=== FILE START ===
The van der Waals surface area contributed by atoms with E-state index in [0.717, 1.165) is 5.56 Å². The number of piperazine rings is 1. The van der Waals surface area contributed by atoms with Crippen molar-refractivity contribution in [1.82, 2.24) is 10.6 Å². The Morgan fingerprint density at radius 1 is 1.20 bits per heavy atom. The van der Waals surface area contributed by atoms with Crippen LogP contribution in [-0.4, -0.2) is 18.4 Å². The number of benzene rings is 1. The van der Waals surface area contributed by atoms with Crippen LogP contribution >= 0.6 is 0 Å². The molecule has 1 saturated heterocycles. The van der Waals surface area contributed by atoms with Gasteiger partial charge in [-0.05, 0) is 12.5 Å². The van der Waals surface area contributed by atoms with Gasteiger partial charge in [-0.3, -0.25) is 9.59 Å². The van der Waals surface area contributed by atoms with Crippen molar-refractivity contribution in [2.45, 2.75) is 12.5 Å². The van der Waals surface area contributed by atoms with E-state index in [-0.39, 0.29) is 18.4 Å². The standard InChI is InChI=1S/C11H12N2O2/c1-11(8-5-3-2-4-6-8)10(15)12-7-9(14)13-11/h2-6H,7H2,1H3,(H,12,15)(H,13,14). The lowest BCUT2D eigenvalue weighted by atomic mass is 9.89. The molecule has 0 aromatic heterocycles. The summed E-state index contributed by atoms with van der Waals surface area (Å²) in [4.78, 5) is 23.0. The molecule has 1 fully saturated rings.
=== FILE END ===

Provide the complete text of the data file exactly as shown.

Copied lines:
The van der Waals surface area contributed by atoms with E-state index in [0.717, 1.165) is 5.56 Å². The number of piperazine rings is 1. The van der Waals surface area contributed by atoms with Crippen molar-refractivity contribution in [1.82, 2.24) is 10.6 Å². The Morgan fingerprint density at radius 1 is 1.20 bits per heavy atom. The van der Waals surface area contributed by atoms with Crippen LogP contribution in [-0.4, -0.2) is 18.4 Å². The number of benzene rings is 1. The van der Waals surface area contributed by atoms with Crippen LogP contribution >= 0.6 is 0 Å². The molecule has 1 saturated heterocycles. The van der Waals surface area contributed by atoms with Gasteiger partial charge in [-0.05, 0) is 12.5 Å². The van der Waals surface area contributed by atoms with Gasteiger partial charge in [-0.3, -0.25) is 9.59 Å². The van der Waals surface area contributed by atoms with Crippen molar-refractivity contribution in [2.45, 2.75) is 12.5 Å². The van der Waals surface area contributed by atoms with E-state index in [-0.39, 0.29) is 18.4 Å². The standard InChI is InChI=1S/C11H12N2O2/c1-11(8-5-3-2-4-6-8)10(15)12-7-9(14)13-11/h2-6H,7H2,1H3,(H,12,15)(H,13,14). The lowest BCUT2D eigenvalue weighted by atomic mass is 9.89. The molecule has 0 aromatic heterocycles. The summed E-state index contributed by atoms with van der Waals surface area (Å²) in [4.78, 5) is 23.0. The molecule has 1 fully saturated rings.